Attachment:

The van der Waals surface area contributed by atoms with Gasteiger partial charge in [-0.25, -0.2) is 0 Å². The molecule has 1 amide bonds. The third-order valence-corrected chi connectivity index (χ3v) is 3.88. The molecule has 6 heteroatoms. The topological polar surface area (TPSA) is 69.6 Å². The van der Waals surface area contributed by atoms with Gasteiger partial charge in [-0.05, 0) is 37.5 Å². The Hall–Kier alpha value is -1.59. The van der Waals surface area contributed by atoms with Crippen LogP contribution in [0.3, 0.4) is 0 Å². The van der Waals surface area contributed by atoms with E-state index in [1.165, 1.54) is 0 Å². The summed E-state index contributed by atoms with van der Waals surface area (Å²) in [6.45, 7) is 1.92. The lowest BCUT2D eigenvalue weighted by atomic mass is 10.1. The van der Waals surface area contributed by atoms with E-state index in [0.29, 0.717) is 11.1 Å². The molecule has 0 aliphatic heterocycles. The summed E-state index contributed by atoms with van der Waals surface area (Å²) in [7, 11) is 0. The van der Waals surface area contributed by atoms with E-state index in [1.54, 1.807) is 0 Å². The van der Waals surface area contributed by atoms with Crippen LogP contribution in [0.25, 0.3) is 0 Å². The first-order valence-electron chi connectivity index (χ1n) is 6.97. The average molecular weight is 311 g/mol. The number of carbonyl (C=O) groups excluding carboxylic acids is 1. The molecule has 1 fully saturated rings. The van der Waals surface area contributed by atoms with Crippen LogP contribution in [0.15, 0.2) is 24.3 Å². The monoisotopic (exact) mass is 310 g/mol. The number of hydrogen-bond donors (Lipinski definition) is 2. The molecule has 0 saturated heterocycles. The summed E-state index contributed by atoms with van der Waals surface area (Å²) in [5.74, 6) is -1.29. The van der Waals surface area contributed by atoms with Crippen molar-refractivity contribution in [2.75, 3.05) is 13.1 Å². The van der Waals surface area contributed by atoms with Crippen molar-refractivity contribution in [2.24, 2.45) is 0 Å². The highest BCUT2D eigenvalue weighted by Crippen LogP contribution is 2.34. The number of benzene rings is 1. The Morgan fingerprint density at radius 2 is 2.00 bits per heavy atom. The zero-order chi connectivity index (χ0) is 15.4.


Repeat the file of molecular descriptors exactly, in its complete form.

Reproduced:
The van der Waals surface area contributed by atoms with Gasteiger partial charge in [-0.25, -0.2) is 0 Å². The molecule has 1 amide bonds. The third-order valence-corrected chi connectivity index (χ3v) is 3.88. The molecule has 6 heteroatoms. The topological polar surface area (TPSA) is 69.6 Å². The van der Waals surface area contributed by atoms with Gasteiger partial charge in [-0.05, 0) is 37.5 Å². The Hall–Kier alpha value is -1.59. The van der Waals surface area contributed by atoms with Crippen LogP contribution in [0.3, 0.4) is 0 Å². The van der Waals surface area contributed by atoms with E-state index in [1.165, 1.54) is 0 Å². The summed E-state index contributed by atoms with van der Waals surface area (Å²) in [6.45, 7) is 1.92. The lowest BCUT2D eigenvalue weighted by atomic mass is 10.1. The van der Waals surface area contributed by atoms with E-state index in [0.29, 0.717) is 11.1 Å². The molecule has 0 aliphatic heterocycles. The summed E-state index contributed by atoms with van der Waals surface area (Å²) in [7, 11) is 0. The van der Waals surface area contributed by atoms with E-state index in [1.54, 1.807) is 0 Å². The van der Waals surface area contributed by atoms with Crippen LogP contribution in [0.25, 0.3) is 0 Å². The first-order valence-electron chi connectivity index (χ1n) is 6.97. The average molecular weight is 311 g/mol. The number of carbonyl (C=O) groups excluding carboxylic acids is 1. The molecule has 1 fully saturated rings. The van der Waals surface area contributed by atoms with Crippen LogP contribution in [0.15, 0.2) is 24.3 Å². The monoisotopic (exact) mass is 310 g/mol. The number of hydrogen-bond donors (Lipinski definition) is 2. The molecule has 0 saturated heterocycles. The summed E-state index contributed by atoms with van der Waals surface area (Å²) in [5.74, 6) is -1.29. The van der Waals surface area contributed by atoms with Crippen molar-refractivity contribution in [2.75, 3.05) is 13.1 Å². The van der Waals surface area contributed by atoms with Crippen molar-refractivity contribution in [2.24, 2.45) is 0 Å². The highest BCUT2D eigenvalue weighted by Crippen LogP contribution is 2.34. The number of benzene rings is 1. The Morgan fingerprint density at radius 2 is 2.00 bits per heavy atom. The zero-order chi connectivity index (χ0) is 15.4.